There is an undercurrent of disatisfaction that is surfacing regarding the rescue of homeowners who got themselves into bad mortgage arrangements. Talking heads like the guy on CNBC are going off about how wrong it is that citizens who were more clever about their spending habits should have to pay for the mistakes of those who made bad choices.

As a first order approximation, it is hard to argue that we should line up to provide this payout.  If you make bad judgments based on greed, ignorance, or simple miscalculation, the theory is that in an ideal free market you should be free to suffer the consequences as well as the benefits.

That’s fine. Except that we do not have an ideal free market.  In this particular bust, the risks of mortgage trading were not accurately communicated to investors or even particularly well understood by anyone. The macro effect of a large number of mortgagees who are suddenly unable to deal with a large interest rate uptick in their adjustable rate mortgages (ARM) was under appreciated by most.

Adjustable rate mortgages and the subsequent investment instruments that followed were dreamed up by somebody- but probably not by hourly workers or anyone outside real estate and finance. There was a kind of wink-of-the-eye understanding between banks, mortgage brokers, builders, and the real estate business. Not only was there the invention of the ARM and the degradation of qualification standards, there was a nationwide marketing campaign aimed at marginal buyers. This real estate boom was financed in part by mortgage instruments designed to capture marginal borrowers.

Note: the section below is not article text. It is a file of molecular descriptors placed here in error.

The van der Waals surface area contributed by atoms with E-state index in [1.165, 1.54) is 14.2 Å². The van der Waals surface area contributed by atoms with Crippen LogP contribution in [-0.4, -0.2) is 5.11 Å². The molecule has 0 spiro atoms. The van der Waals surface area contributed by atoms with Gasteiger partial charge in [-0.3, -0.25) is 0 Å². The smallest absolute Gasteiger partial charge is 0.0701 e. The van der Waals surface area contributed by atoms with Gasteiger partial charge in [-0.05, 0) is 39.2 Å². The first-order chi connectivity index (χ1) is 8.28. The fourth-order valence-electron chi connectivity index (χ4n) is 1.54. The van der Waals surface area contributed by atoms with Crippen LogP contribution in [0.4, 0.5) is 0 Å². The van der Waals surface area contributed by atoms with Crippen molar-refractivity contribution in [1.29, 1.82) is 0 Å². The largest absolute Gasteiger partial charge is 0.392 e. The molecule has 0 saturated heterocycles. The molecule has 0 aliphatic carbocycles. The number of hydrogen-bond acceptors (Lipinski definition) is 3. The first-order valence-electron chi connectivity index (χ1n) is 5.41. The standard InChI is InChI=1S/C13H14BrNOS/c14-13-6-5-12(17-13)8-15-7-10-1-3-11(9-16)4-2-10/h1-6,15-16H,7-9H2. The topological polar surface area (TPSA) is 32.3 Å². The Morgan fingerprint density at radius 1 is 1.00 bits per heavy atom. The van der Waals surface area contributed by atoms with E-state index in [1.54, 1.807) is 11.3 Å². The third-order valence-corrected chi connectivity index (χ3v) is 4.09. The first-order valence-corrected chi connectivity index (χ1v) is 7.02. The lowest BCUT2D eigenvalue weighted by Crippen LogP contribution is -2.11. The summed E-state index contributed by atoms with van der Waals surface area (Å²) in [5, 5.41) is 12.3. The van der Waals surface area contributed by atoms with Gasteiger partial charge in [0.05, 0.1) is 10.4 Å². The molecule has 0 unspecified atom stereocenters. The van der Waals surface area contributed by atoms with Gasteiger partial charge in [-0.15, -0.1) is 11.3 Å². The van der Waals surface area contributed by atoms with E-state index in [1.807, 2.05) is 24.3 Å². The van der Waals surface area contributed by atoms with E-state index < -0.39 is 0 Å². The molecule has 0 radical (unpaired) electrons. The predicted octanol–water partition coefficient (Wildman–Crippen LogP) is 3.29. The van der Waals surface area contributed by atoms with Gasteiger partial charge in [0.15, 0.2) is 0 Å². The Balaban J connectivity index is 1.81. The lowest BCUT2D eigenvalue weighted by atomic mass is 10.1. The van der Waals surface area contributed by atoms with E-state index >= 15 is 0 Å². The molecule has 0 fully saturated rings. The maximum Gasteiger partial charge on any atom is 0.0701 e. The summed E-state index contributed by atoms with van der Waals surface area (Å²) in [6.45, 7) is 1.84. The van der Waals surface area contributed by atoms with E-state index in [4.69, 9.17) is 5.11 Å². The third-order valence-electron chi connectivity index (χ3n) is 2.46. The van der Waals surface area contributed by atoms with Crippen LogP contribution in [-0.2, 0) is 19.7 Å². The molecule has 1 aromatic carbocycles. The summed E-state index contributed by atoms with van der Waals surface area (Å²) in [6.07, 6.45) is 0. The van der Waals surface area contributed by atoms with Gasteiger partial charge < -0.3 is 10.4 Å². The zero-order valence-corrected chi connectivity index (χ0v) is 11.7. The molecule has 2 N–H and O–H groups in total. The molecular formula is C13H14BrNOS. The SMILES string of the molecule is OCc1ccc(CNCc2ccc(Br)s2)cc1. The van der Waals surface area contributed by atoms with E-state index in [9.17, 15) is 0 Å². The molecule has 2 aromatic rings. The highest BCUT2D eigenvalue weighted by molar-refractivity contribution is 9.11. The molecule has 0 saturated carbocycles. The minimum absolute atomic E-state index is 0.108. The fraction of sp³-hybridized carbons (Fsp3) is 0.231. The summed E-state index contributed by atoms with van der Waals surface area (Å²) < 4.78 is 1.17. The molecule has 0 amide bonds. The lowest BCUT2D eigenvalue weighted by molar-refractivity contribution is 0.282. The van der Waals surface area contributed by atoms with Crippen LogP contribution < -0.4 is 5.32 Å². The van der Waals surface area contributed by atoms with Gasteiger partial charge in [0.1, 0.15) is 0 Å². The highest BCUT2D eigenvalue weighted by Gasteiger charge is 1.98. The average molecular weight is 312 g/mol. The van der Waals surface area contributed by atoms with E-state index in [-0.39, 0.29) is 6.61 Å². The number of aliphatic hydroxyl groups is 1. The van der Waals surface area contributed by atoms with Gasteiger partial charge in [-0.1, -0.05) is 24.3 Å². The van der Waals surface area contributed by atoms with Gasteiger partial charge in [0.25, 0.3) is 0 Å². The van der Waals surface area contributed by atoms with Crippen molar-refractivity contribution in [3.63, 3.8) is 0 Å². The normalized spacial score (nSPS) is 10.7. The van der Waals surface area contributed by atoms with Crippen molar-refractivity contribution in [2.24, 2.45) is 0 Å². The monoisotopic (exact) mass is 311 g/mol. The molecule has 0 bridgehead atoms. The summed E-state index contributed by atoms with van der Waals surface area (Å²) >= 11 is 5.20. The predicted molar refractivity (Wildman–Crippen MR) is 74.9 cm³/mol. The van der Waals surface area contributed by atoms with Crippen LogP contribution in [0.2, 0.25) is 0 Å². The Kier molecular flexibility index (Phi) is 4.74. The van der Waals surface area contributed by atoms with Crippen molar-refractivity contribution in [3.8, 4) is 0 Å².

The previous owner of the home that I presently occupy was a mortagage broker who had hit the big time at the start of this bubble.  After the signatures were on paper, he told his wife that she could have the BMW that she had wanted from the equity.  Mortgage brokering was practically a cottage industry and many people were making money.

Real estate agents knew this of course. They knew that easy qualification was available and they continued to do what they always do:  push buyers into the most home they could afford.  It was a sellers market and real estate speculation was rampant. Builders were routinely putting up spec homes and selling them like hotcakes.

This is not just a problem limited to greedy buyers. A whole business phenomenon grew into being around the housing boom. Lending institutions, mortgage brokers, real estate brokers, title companies, builders, and buyers all bought into a dream built upon sand. Buyers may have been guilty of bad judgement, but it was facilitated by entire industry ready and willing to make it happen.  

So, are the angry men we see on television justified in their assertion that they should not be forced to help bail out those facing foreclosure? I suppose the position you take depends on your vision of what civilization should look like. I think  if you investigate the self-righteous self-made, you’ll find that many of them benefitted in part by the distribution of wealth at some scale. Inheritance money, Pell grants, scholarships, good mentoring, good fortune, talented parenting, and many other forms of benefit that are not necessarily distributed by bank deposit. Simple hard work is rarely enough.

The parties involved in this fiasco should bear the brunt of it themselves to a large extent. That means that lending institutions should not be entitled to the profits they were anticipating and the borrowers should not be entitled to large equity on overvalued homes. There should be suffering on the part of all participants.

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